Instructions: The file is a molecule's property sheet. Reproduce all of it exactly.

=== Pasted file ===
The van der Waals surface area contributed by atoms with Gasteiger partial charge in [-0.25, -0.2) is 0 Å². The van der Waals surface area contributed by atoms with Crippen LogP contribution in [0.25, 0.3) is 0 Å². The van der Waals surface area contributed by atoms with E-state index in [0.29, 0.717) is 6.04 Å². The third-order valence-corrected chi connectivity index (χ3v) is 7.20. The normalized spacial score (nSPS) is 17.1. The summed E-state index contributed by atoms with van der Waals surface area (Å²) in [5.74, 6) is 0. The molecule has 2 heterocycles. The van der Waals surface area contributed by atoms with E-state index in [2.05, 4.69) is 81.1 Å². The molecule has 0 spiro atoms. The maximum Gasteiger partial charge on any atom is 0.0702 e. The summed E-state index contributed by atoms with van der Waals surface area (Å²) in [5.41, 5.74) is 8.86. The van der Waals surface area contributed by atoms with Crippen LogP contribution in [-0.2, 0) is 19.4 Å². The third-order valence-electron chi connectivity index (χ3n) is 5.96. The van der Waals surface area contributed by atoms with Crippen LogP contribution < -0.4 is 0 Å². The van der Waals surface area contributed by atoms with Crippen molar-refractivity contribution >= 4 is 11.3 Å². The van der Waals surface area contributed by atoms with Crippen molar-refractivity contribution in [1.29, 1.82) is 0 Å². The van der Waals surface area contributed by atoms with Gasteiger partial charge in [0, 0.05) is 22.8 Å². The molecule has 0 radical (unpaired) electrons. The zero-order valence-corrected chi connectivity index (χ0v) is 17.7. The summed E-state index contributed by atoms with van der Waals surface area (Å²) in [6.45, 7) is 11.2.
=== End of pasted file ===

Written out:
The van der Waals surface area contributed by atoms with Gasteiger partial charge in [-0.25, -0.2) is 0 Å². The van der Waals surface area contributed by atoms with Crippen LogP contribution in [0.25, 0.3) is 0 Å². The van der Waals surface area contributed by atoms with E-state index in [0.29, 0.717) is 6.04 Å². The third-order valence-corrected chi connectivity index (χ3v) is 7.20. The normalized spacial score (nSPS) is 17.1. The summed E-state index contributed by atoms with van der Waals surface area (Å²) in [5.74, 6) is 0. The molecule has 2 heterocycles. The van der Waals surface area contributed by atoms with E-state index in [2.05, 4.69) is 81.1 Å². The molecule has 0 spiro atoms. The maximum Gasteiger partial charge on any atom is 0.0702 e. The summed E-state index contributed by atoms with van der Waals surface area (Å²) in [5.41, 5.74) is 8.86. The van der Waals surface area contributed by atoms with Crippen LogP contribution in [-0.2, 0) is 19.4 Å². The third-order valence-electron chi connectivity index (χ3n) is 5.96. The van der Waals surface area contributed by atoms with Crippen LogP contribution < -0.4 is 0 Å². The van der Waals surface area contributed by atoms with Crippen molar-refractivity contribution >= 4 is 11.3 Å². The van der Waals surface area contributed by atoms with Crippen molar-refractivity contribution in [1.29, 1.82) is 0 Å². The van der Waals surface area contributed by atoms with Gasteiger partial charge in [0, 0.05) is 22.8 Å². The molecule has 0 radical (unpaired) electrons. The zero-order valence-corrected chi connectivity index (χ0v) is 17.7. The summed E-state index contributed by atoms with van der Waals surface area (Å²) in [6.45, 7) is 11.2.